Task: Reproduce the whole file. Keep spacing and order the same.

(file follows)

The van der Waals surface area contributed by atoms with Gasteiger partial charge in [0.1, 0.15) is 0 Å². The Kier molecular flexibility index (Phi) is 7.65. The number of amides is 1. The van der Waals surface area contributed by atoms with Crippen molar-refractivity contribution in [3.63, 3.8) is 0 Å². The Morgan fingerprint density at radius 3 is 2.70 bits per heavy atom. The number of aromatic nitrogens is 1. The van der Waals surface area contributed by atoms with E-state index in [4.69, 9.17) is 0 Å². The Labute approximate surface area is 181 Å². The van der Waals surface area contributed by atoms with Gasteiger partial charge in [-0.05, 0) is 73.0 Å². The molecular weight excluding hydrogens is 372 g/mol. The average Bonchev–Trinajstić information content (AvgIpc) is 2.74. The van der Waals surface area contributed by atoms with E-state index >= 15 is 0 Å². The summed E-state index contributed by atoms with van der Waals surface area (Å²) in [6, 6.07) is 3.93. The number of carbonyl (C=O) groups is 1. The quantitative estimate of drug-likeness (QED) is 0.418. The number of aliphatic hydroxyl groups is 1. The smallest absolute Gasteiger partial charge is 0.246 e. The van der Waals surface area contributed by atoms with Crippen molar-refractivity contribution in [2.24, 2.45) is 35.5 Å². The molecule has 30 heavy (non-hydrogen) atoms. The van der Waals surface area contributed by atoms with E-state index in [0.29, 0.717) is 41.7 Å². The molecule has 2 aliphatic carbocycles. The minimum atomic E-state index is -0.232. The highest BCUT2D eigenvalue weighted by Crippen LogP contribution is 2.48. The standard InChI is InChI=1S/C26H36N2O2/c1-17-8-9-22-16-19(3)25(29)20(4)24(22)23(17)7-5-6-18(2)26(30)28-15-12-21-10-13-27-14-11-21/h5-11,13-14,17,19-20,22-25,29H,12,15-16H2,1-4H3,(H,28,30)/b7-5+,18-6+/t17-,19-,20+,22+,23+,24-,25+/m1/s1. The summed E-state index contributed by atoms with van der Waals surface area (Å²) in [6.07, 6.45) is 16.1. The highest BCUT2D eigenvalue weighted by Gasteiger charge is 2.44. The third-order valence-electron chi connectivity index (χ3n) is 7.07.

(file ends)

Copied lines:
The van der Waals surface area contributed by atoms with Gasteiger partial charge in [0.1, 0.15) is 0 Å². The Kier molecular flexibility index (Phi) is 7.65. The number of amides is 1. The van der Waals surface area contributed by atoms with Crippen molar-refractivity contribution in [3.63, 3.8) is 0 Å². The Morgan fingerprint density at radius 3 is 2.70 bits per heavy atom. The number of aromatic nitrogens is 1. The van der Waals surface area contributed by atoms with E-state index in [4.69, 9.17) is 0 Å². The Labute approximate surface area is 181 Å². The van der Waals surface area contributed by atoms with Gasteiger partial charge in [-0.05, 0) is 73.0 Å². The molecular weight excluding hydrogens is 372 g/mol. The average Bonchev–Trinajstić information content (AvgIpc) is 2.74. The van der Waals surface area contributed by atoms with E-state index >= 15 is 0 Å². The summed E-state index contributed by atoms with van der Waals surface area (Å²) in [6, 6.07) is 3.93. The number of carbonyl (C=O) groups is 1. The quantitative estimate of drug-likeness (QED) is 0.418. The number of aliphatic hydroxyl groups is 1. The smallest absolute Gasteiger partial charge is 0.246 e. The van der Waals surface area contributed by atoms with Crippen molar-refractivity contribution in [2.24, 2.45) is 35.5 Å². The molecule has 30 heavy (non-hydrogen) atoms. The van der Waals surface area contributed by atoms with E-state index in [0.29, 0.717) is 41.7 Å². The molecule has 2 aliphatic carbocycles. The minimum atomic E-state index is -0.232. The highest BCUT2D eigenvalue weighted by Crippen LogP contribution is 2.48. The standard InChI is InChI=1S/C26H36N2O2/c1-17-8-9-22-16-19(3)25(29)20(4)24(22)23(17)7-5-6-18(2)26(30)28-15-12-21-10-13-27-14-11-21/h5-11,13-14,17,19-20,22-25,29H,12,15-16H2,1-4H3,(H,28,30)/b7-5+,18-6+/t17-,19-,20+,22+,23+,24-,25+/m1/s1. The summed E-state index contributed by atoms with van der Waals surface area (Å²) in [6.07, 6.45) is 16.1. The highest BCUT2D eigenvalue weighted by Gasteiger charge is 2.44. The third-order valence-electron chi connectivity index (χ3n) is 7.07.